Sierra Leonean Creole is an English-based creole language spoken in Sierra Leone by about 8.2 million people, 780,000 of whom speak it as a native languages. It is used as a lingua franca in Sierra Leone and is spoken by about 97% of the population. It is particularly spoken in Western Area of Sierra Leone around Freetown, York Village and the Banana islands.
There are also speakers of Sierra Leonean Creole in Gambia (16,200), Senegal (7,380), the USA (10,600), Australia and the UK [source].
Sierra Leonean Creole developed from the languages, such as Yoruba and Igo, and varieties of English brought to Sierra Leone by Nova Scotian settlers, Moroons from Jamaica and many freed African slaves. It is also known as Krio, Creole or Patois.
Some of Shakespeare's plays and the Bible have been translated into Krio, and there are also some films and radio progams in the language. Since the 1990s Krio has been used as a medium of instruction in some primary schools.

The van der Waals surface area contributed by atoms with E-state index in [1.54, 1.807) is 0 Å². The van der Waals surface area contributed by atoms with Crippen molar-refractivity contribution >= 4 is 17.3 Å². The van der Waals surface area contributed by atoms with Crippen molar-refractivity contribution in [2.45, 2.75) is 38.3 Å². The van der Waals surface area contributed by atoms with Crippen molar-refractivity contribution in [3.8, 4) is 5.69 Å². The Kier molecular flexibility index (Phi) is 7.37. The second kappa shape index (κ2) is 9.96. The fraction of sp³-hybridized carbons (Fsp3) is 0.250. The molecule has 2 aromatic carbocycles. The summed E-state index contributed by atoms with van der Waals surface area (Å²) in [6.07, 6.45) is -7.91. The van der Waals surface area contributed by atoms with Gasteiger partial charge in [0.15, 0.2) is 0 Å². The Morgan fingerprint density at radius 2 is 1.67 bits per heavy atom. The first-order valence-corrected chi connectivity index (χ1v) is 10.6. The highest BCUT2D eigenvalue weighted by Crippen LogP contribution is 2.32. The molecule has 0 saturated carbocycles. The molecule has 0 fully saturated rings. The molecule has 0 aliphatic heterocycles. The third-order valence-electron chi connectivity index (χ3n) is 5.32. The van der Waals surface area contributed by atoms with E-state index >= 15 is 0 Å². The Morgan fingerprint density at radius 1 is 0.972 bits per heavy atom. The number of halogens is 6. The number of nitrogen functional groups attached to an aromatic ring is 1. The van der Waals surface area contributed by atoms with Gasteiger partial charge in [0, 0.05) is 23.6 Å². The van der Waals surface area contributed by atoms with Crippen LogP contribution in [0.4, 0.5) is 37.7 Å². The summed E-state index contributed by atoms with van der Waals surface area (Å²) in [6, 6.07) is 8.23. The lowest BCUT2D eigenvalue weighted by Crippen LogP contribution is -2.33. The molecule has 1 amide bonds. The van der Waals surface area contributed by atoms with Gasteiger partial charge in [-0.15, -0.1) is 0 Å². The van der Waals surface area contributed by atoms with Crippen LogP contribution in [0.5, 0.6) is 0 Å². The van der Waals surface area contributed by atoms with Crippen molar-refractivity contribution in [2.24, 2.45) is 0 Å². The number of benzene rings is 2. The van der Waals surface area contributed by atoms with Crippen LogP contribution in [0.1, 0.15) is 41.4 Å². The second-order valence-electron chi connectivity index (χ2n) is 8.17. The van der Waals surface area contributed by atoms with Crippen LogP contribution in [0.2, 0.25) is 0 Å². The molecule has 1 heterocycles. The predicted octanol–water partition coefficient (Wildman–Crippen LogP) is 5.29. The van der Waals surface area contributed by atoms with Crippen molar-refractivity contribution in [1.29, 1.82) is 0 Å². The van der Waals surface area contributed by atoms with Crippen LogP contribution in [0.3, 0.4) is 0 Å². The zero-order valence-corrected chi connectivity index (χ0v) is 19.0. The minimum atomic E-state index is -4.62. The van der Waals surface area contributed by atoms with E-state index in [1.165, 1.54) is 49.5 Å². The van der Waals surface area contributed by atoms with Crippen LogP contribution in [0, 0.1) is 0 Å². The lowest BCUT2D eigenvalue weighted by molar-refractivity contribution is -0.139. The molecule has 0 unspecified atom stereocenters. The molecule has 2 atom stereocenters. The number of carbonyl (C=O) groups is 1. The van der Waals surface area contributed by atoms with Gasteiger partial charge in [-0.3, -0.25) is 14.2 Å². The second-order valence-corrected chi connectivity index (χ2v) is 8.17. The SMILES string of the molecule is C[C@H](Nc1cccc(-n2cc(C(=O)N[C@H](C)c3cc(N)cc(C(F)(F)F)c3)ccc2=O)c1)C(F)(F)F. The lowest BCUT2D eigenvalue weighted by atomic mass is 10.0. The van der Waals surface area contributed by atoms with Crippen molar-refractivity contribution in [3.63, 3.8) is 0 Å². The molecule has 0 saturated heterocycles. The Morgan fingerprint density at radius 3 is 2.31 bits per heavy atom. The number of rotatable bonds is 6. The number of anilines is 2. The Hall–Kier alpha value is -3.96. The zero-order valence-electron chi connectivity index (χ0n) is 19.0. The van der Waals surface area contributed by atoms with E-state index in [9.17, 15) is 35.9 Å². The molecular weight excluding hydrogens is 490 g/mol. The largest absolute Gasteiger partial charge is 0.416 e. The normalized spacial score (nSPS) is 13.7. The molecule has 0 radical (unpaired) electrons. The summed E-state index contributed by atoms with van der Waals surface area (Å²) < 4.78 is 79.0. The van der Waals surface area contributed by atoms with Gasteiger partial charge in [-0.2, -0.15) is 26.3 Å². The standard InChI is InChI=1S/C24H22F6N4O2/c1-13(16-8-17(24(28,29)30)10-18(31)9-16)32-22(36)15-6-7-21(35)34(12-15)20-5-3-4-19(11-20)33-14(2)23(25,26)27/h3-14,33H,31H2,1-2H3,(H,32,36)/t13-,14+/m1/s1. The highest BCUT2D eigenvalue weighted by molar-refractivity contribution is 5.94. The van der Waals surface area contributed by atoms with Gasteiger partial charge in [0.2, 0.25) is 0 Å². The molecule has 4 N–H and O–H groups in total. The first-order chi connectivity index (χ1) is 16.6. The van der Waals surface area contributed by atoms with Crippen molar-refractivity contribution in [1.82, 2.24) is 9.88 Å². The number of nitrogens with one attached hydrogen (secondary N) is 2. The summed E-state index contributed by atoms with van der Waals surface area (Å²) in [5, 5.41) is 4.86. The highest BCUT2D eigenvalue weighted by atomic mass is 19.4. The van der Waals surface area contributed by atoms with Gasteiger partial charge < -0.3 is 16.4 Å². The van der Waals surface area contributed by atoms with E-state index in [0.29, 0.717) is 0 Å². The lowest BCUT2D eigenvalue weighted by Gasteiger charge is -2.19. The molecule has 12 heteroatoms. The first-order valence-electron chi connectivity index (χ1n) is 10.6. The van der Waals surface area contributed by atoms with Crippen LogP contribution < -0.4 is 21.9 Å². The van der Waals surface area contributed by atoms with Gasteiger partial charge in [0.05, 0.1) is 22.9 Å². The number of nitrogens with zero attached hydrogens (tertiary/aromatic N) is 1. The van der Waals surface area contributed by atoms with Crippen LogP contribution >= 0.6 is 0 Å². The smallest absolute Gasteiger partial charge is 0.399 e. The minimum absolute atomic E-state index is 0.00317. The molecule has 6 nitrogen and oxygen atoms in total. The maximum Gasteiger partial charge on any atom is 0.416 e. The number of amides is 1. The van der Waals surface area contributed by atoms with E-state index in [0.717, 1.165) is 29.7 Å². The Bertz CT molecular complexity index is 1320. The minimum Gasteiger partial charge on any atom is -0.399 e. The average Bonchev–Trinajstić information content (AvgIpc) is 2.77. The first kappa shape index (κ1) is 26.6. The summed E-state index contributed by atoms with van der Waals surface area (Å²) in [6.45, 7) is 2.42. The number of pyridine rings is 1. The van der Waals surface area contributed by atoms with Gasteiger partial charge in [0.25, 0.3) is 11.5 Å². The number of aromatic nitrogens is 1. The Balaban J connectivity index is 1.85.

Ortography devised by Thomas Decker. Information provided by Michael Peter Füstumum and Wolfram Siegel
Atikul Wan: Ɛvribɔdi bɔn fri ɛn gɛt in yon rayt, nɔn wan nɔ pas in kɔmpin. Wi ɔl ebul fɔ tink ɛn fɛnɔt wetin rayt ɛn rɔŋ pantap dat wi fɔ sabi aw fɔ liv lɛk wan big famili.
Òll mòrtalmandèm bòrn fri èn ekwal pan dignity èn raihtdèm. Dhèm gèt ratio èn kònskièntia èn fòr akt with dhèm kòmpin na bròdharhudim spirit.
ɛvribɔdi bɔn fri ɛn gɛt in yon rayt, nɔn wan nɔ pas in kɔmpin. Wi ɔl ebul fɔ tink ɛn fɛnɔt wetin rayt ɛn rɔɧ pantap dat wi fɔ sabi aw fɔ liv lɛk wan big famili.
All human beings are born free and equal in dignity and rights. They are endowed with reason and conscience and should act towards one another in a spirit of brotherhood.
(Article 1 of the Universal Declaration of Human Rights)
Betawi, Bislama, Cape Verdean Creole, Chavacano, Chinook Jargon, Dominican Creole French, Fanagalo, French Guianese Creole, Guadeloupean Creole, Guinea-Bissau Creole, Haitian Creole, Jamaican, Kituba, Manado Malay, Mauritian Creole, Nagamese, Ndyuka, Norfuk, Nubi, Palenquero, Papiamento, Pijin, Réunion Creole, Sango, Saramaccan, Seychelles Creole, Sierra Leonean Creole, Singlish, Sranan, Saint Lucian Creole, Tok Pisin, Torres-Strait Creole
Page last modified: 24.06.22
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